Alzheimer’s is the most common type of dementia, affecting an estimated 5 million people in the United States. Alzheimer’s disease is irreversible and slowly gets worse as the disease destroys the brain’s memory and thinking skills. There is no cure for this debilitating disease. There is no cure for Alzheimer’s disease, the goal of treatment is to maintain and delay the decline in memory and cognitive functions. Support for families and caregivers play a major role in the treatment and management of Alzheimer’s.

Healthcare providers should be mindful to include the caregivers in the treatment plan and to work with them to develop a plan of care that will meet the needs of the persons diagnosed as well as the needs of the caregiver that may arise as the disease progresses. Referrals to support groups and other social services are good to consider.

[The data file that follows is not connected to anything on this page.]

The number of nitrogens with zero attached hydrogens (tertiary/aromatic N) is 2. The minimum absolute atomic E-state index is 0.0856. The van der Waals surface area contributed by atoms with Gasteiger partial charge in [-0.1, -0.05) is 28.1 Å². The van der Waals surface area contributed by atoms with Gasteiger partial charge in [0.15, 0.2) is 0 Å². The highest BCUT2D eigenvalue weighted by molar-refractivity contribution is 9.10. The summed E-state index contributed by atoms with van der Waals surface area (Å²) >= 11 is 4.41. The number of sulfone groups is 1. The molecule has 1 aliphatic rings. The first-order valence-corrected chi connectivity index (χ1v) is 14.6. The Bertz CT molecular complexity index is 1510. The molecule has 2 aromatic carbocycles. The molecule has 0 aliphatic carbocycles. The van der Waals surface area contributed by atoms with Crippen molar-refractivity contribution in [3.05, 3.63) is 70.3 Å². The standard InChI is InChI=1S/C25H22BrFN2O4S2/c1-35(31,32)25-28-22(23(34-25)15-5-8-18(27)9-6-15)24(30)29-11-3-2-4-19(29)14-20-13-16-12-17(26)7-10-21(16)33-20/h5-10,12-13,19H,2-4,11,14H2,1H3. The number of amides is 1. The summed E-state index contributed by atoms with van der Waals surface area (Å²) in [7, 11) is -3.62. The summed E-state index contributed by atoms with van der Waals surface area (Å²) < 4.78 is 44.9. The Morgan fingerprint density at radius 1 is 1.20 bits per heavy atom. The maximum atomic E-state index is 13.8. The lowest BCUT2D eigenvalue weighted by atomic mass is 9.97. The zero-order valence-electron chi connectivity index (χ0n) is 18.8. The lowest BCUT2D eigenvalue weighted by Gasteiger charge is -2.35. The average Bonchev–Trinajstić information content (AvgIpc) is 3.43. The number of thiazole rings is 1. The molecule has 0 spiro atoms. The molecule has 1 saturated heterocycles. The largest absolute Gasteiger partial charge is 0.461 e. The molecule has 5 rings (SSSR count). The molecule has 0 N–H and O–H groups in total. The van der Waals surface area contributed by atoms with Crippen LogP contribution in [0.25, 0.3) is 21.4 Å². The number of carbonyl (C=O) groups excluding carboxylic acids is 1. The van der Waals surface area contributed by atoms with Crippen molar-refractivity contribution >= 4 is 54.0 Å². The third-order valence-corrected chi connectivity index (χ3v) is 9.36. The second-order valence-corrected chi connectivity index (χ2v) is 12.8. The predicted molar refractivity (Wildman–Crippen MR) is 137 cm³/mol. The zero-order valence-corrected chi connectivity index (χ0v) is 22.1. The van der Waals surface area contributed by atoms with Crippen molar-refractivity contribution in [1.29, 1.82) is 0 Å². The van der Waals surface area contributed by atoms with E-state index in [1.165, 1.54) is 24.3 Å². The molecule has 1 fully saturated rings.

Each year, the Balm In Gilead hosts Healthy Churches 2020, a national training conference now in its 5th year where more than 500 health ministry leaders gather to get important information to better serve their congregations.

This year, it will be held November 13-16, 2018 in Point Clear, Alabama.

Dr. Pernessa Seele is Founder and CEO of The Balm In Gilead, Inc., a not-for- profit organization, celebrating 30 years of providing technical support that strengthens the capacity to faith institutions in the USA and in Africa to promote health education and services that contribute to the elimination of health disparities.

As a pioneer in developing public health & faith-based models for engaging individuals in health promotion and disease prevention interventions, Time Magazine 100 named her One of the Most Influential Persons in the World in 2006, among other honors. 

Dr. Seele answers your Text Tom questions on the next page.

WHAT IS THE DIFFERENCE BETWEEN ALZHEIMER’S AND DEMENTIA?
Alzheimer’s has a specific cause in the brain, but dementia is a generic term that means you have thinking and memory problems. You can have dementia from Alzheimer’s, or you can get dementia from depression or alcoholism or normal pressure hydrocephalus or other rare causes like Lewy bodies or Parkinson’s disease.